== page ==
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Eisenman’s Impressionism, Essay Example

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Words: 1127

Essay

In chapter 11, “Manet and the Impressionists,” Eisenman examines the historical and political contexts of the Impressionist movement particularly as they pertain to the work of Edouard Manet. One of the key aspects of the examination is the way in which the historical circumstances of life in nineteenth century France influenced the aesthetic of Impressionism. According to Eisenman, the process of Haussmannization which took place under Napoleon, created the groundwork for Impressionism. This is due to the fact that the modernization of Paris that took place in Paris during the Haussmannization brought with it a corresponding sense of alienation and anxiety in regard to individualism.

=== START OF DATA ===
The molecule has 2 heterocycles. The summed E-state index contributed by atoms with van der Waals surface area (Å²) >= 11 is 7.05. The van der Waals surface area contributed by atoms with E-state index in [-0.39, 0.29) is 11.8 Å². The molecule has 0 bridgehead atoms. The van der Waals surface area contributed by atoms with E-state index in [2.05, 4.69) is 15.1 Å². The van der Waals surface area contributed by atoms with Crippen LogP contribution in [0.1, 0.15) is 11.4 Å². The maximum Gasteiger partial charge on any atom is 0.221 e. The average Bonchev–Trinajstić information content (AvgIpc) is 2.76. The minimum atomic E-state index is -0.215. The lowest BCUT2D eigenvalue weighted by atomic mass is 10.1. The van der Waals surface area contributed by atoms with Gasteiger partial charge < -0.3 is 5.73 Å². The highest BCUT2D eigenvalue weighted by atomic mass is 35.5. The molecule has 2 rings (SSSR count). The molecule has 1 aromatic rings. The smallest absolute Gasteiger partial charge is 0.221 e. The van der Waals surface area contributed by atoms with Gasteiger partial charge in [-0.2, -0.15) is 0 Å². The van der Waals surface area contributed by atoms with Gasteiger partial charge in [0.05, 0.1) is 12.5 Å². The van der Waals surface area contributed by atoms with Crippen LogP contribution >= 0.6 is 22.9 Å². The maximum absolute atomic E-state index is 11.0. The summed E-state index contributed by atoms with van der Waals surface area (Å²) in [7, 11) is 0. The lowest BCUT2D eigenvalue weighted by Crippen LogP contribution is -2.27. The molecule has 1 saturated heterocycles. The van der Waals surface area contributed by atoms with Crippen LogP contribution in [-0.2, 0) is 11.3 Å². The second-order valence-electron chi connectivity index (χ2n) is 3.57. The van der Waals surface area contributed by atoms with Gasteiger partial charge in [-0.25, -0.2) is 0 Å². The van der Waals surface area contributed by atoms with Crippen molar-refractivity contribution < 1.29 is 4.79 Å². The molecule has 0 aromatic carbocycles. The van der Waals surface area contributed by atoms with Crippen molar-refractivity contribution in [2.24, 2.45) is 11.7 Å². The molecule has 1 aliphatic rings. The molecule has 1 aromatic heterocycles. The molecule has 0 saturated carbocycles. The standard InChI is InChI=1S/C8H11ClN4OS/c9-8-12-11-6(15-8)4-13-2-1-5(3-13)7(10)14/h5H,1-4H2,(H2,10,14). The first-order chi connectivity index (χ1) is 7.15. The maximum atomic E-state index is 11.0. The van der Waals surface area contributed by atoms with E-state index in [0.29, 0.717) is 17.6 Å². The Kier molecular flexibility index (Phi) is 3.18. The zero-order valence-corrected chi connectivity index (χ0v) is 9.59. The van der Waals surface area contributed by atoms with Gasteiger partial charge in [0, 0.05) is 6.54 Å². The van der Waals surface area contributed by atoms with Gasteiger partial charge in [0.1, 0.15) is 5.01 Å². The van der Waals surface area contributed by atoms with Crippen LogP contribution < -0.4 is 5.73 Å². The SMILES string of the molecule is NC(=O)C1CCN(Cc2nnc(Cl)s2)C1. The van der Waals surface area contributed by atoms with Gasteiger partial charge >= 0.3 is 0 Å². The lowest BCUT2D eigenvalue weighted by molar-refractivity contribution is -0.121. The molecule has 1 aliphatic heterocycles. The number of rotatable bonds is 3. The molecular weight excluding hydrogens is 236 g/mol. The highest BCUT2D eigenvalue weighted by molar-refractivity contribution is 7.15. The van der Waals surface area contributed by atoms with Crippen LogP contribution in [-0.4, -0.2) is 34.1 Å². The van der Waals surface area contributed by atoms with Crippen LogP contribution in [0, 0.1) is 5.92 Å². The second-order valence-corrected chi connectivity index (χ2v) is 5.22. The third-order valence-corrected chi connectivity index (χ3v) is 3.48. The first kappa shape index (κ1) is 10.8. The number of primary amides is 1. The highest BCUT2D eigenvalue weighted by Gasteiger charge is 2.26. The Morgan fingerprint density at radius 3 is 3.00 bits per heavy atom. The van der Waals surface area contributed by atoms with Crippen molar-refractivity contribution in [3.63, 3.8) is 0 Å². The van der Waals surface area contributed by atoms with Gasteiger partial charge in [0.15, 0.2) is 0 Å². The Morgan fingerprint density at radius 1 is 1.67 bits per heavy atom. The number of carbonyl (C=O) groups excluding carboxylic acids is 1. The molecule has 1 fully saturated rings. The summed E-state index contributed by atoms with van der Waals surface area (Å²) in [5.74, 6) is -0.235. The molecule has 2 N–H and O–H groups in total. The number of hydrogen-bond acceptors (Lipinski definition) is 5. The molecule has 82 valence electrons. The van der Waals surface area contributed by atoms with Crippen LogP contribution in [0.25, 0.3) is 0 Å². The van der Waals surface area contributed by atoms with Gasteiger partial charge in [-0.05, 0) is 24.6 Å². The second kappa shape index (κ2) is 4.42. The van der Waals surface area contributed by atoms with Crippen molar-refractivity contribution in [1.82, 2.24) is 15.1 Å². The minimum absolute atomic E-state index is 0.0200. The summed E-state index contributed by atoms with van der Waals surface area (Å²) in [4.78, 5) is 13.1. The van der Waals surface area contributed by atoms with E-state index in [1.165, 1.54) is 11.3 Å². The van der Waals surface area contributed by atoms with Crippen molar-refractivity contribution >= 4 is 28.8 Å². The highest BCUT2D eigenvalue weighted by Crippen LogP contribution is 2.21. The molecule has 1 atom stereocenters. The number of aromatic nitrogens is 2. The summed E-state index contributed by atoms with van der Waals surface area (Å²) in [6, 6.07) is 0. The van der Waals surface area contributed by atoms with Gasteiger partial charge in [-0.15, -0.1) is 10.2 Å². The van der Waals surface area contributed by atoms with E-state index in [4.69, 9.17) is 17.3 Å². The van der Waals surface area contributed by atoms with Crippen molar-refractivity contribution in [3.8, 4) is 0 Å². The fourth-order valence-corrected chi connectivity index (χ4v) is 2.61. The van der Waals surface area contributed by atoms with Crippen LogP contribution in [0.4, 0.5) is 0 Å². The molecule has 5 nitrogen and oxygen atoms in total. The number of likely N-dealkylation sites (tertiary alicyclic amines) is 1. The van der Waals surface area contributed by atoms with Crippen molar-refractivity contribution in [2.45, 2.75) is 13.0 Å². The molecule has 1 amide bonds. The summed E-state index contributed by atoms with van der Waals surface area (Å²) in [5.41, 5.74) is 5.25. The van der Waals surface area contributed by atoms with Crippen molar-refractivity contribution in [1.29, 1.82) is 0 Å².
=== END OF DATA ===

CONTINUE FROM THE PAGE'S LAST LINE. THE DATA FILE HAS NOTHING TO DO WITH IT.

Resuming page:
Eisenman cites this sense of alienation as being one of the chief components of the eventual rise of Impressionism. He writes that in trying to “carve out an identity in an environment increasingly bereft of social markers … the painter Manet adopted the subcultural stance of the flaneur” (Eisenman 239). One of the most significant underpinnings of this orientation was that it valued individualism above materialism. As such, Eisenman develops the argument that the materialistic preoccupations of the Napoleonic age during the Second empire inspired a rebuttal in artistic expression and that part of this rebuttal is expressed in the genre of Impressionism. Therefore the historical basis of Impressionism is actually one of politics and economics rather than merely abstract aesthetics and principles of composition.